It seems we live in a world that is perpetually searching for the perfect soundtrack to every moment. The mainstream explosion of lip-syncing-video apps such as TikTok demonstrates just this.  Our exposure to music is inescapable.

 

We know that music can have a huge impact both on our mood and behaviour. The right song at the right time at a festival or concert (if you remember what those were) can be transcendent, having you reimage time and space even if only for a moment.

 

Similarly, it can influence how we act, dependent on its tempo. If you go to a fine dining establishment, they will likely keep the music relatively slow to prolong your dining experience (along with your beverage intake). This isn’t the case for restaurants with smaller margins who need to turn their tables to remain profitable. They may opt for a very different playlist, perhaps with a little more urgency.

 

One of the most powerful and diverse mediums of expression, music appeals to our emotions and can contribute to our ability to learn, process and retain information. Distraction can be the bane of anyone’s work-life existence, with sweet melodies between the ears often a source of focus and reprieve from procrastination. But just how much can music dramatically improve our work performance?

 

Boredom is productivity’s kryptonite

 

One of the leading causes of work-related stress is boredom, which derails high performance and reduces work satisfaction levels. It undermines your sense of ownership and pride in your work. Music can fill that void and cure that boredom to have you thriving professionally. Workflow theme songs can help you enjoy tasks, become more creative in your problem solving and maximise your efficiency.

 

Woman in white shirt on laptop drinking coffee while listening to music on her laptop

 

The Neuroscience of Music

 

What we don’t know about the human brain far exceeds what we do, but some fascinating revelations have been made through neuroscience about how music affects our mood and productivity. Listening to music we like activates the brain’s reward system, specifically the dopamine pathway. One study tracked participants’ brain activity and found that their dopamine releases were strongest during “peak emotional response” to the music – the goosebump moments. Dopamine is the same hormone that’s released from ingesting caffeine and sugar, so perhaps good music wakes up our brains in a similar manner.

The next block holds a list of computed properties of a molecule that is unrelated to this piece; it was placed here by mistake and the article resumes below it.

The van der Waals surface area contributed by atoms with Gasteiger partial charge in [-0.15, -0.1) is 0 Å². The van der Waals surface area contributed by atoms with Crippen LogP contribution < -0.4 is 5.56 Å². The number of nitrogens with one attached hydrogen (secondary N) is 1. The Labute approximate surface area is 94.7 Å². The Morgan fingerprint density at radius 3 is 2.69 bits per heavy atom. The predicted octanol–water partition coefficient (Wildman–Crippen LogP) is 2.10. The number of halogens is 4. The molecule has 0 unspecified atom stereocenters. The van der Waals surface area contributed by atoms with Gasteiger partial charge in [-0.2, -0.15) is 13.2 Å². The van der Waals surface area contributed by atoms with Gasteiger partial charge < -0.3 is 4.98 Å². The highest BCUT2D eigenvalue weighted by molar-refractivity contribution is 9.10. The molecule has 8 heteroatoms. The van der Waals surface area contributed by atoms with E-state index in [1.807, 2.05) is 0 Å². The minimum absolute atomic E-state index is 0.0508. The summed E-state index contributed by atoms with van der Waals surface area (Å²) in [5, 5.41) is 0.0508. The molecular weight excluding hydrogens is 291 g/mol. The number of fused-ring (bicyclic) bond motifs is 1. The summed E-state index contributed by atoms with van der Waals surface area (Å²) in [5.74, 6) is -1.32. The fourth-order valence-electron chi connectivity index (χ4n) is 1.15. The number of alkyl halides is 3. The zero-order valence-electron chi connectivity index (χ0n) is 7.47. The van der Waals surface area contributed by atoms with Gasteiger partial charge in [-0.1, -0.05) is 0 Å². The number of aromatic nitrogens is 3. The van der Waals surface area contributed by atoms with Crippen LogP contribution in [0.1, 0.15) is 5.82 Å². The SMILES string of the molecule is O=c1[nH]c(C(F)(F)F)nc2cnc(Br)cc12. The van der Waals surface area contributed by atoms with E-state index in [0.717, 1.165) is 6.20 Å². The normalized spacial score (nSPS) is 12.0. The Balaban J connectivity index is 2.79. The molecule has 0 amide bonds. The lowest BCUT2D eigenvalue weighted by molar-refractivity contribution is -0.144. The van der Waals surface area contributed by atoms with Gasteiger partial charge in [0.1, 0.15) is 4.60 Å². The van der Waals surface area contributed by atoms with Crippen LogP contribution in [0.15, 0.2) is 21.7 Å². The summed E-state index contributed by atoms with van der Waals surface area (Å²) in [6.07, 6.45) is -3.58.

What does that this have to do with becoming a more streamlined work machine, though?

 

Earphones next to a laptop on a desk

 

By associating a rewarding behaviour like music with a desirable outcome like getting work done, you’re training your brain for success. “Whistling while you work”, tells your brain to associate a positive behaviour with a hormonal reward – this is the oldest productivity trick in the book. This is how music can improve your work performance.

 

So, we now know that music tells the brain to wake up and pay attention to what’s happening and rewards it for a job well done. It’s basically a portable life coach.

 

Familiarity is best for focus

 

When you’re looking to get deep into your work for an extended period, listening to familiar songs can help you stay focused for longer. This is down to certain areas of the brain which improve concentration by being more active when we listen to music that we know, rather than the unfamiliar.

 

Man in red pullover and green pants listening to music while writing in a book

 

So, listening to songs you’ve had on repeat before is not a bad idea when you want to get in the zone. Unfamiliar music can be an unwanted distraction for some. When your brain is hearing something new, it’ll put in more effort to listen. Sticking to your favourite radio station, albums or playlists could be the best way to use music to help you focus on detail-oriented tasks.

 

Use music to create a positive working environment

 

There’s no denying that an upbeat playlist can make even the most mundane task more enjoyable, and as such, you shouldn’t underestimate music’s ability to boost staff morale. If you’re in a private workspace like an office, playing music that everyone can appreciate can raise the energy in the room and become a driving force for increased productivity throughout the day.

 

If you work in a public space like retail, studies show that the speed, rhythm and volume of in-store music affect the pace of customer flow through the store. However, in-store music is not only for the customers; employees and managers can benefit from it too. An effective music strategy can be a great tool to get people working faster in a more positive atmosphere.

 

Man in empty office listening to music to improve his work performance

 

Listening to music gives us a health injection of focus and productivity, which is why it’s a go-to for so many to get through the working day. So, next time you’re feeling less than motivated to dive into work, take a moment to pay attention to the sounds around you – if music doesn’t feature, it could be the missing link.

 

Music does indeed have a profound impact on work performance, but work environments differ, and so should their musical selections. It’s best to experiment to find what works for you, test various strategies before applying one permanently. Discover which harmonic frequencies have you and your team blazing through tasks and taking names. Armed with your favourite Spotify playlists and a pair of trusty noise-cancelling headphones, you can conquer the working world!

 

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